Autumn foliage favourites

Posted: Monday 22 October 2012
by James Alexander-Sinclair

I have just returned from the Pacific North West. The trees were pleasingly autumnal - or I believe they were, as the rain was quite relentless.

Red acer foliage in autumn

I have just returned from a mini-tour of the Pacific North West, from Victoria in British Columbia to Spokane in Washington. I had a fine old time, giving lectures and being entertained by lots of very lovely people.

The trees were pleasingly autumnal and sharply coloured - or I believe they were, as the rain was quite relentless so I only caught glimpses of them in little windows of clear skies. Autumn colour in the Pacific North West is particularly spectacular, because the soil, such that there is on top of the rock, is acidic. This is mainly due to the area’s coniferous forests, as pine needles have a very low pH value. 

Soil is in short supply here, but gardeners often supplement it with compost (or compooost as they say in America), made from fish by-products mixed with timber leftovers. This is usually made by the local authorities rather than at home. A small compost bin full of rotting salmon heads would not go down well with the neighbours.

These are my top five shrubs and trees for autumn colour, based on what I’ve seen over the past few days:

Winged spindle, Euonymus alatus - I saw this shrub everywhere: in car parks, service stations, roadsides and parks. The foliage is livid pink, as bright as a king prawn that has somehow ingested a searchlight. Fabulous colour.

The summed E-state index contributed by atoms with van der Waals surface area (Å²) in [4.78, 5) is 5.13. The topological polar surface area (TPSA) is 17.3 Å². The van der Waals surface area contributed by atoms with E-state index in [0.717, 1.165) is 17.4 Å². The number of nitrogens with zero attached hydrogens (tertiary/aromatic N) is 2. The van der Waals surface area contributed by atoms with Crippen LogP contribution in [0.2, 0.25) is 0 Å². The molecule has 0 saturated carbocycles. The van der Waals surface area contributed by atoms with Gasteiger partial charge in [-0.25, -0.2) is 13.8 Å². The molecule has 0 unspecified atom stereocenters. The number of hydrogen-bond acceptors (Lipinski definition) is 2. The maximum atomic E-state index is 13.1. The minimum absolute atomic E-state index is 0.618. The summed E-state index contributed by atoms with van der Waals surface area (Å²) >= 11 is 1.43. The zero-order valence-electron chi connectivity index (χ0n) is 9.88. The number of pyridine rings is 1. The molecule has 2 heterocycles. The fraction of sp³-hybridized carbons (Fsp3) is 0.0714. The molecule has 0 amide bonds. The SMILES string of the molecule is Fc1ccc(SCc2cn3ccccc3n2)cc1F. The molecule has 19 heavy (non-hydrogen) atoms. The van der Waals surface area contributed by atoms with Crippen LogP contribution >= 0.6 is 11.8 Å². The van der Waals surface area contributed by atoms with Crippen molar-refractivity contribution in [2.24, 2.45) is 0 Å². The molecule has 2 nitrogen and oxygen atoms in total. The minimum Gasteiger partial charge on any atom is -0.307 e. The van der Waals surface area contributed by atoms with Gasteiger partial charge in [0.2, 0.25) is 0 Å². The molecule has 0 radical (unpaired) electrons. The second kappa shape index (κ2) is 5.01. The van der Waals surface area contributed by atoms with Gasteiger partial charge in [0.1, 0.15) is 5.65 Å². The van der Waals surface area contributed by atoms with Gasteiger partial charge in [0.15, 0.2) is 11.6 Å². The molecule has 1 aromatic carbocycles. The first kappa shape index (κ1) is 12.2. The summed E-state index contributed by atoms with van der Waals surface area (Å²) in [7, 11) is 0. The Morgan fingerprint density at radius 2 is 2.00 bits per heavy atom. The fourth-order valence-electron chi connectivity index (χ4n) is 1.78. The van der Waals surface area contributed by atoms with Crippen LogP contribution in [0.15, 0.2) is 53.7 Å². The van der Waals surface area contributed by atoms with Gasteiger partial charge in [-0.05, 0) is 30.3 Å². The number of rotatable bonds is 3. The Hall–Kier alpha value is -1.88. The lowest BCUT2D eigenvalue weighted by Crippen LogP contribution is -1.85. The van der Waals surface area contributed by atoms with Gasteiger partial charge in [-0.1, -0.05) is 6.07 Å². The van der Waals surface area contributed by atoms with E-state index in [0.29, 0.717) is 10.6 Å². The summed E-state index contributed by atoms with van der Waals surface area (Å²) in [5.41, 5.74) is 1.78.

Witch hazel, Hamamelis mollis - this shrub produces red, orange or yellow flowers in very early spring, before lapsing into leathery greenness for the summer. Then, wham-bam-round-of-spam, it explodes into glorious orange in autumn.

Boston ivy, Parthenocissus tricuspidata - a climber of great beauty and exceptional vigour, Boston ivy clings to brickwork without requiring any support wires. It can quickly cover the walls of a house, which is good news if your brickwork is a bit rough or unappealing. Thereafter, it is simply a matter of trimming it to stop it coming through the window frames.

Acers - I saw a lot of beautiful acers, but unfortunately none had much in the way of labeling, so I have no idea which varieties I was looking at. Unhelpful of me, I am sorry. But there are loads of great acers. One of my favourites is Acer palmatum var. dissectum. It has the finest cut leaves of them all, and there is both a purple and a greener-leaved variety. Both can be grown in a pot, provided said pot is a decent size and is watered regularly.

Chinese dogwood, Cornus kousa var. chinensis - this is a corking plant, related in name and lineage to our shrubby dogwoods (the ones with the bright red or yellow stems) but way ahead of them in spirit. Not least because of its fabulous fruits, or drupes. A drupe is something that holds its seed inside a stone, rather than simply inside the flesh of the fruit (like a peach or a plum, rather than an apple or a pear).

If you like a spectacular autumn (or 'fall' if you want to go native), then the Pacific North West is an ideal destination. Just remember to take an umbrella.

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happymarion 23/10/2012 at 11:39

The amelanchiers here are looking super now and the liquidambers are coming on The European spindles are just about to open their pink seedheads to show their bright orange berries. Autumn colour is good this year, especially the shrubs like hydrangeas and spireas.

Lovetogarden 23/10/2012 at 12:35

Hi Happymarion.

There is a posting about Autumn colour with some lovely photos, Called appropriately Autumn Colour. I agree with you, things are looking wonderful and getting better by the day.


donutsmrs 23/10/2012 at 18:02

I really love the Autumn, such beautiful colour. I still have Fuchsias in flower and I purchased some lovely chrysanthemums from Lidl just the other day and they are looking really lovely. And you are righ lovetogarden, it does get better every day.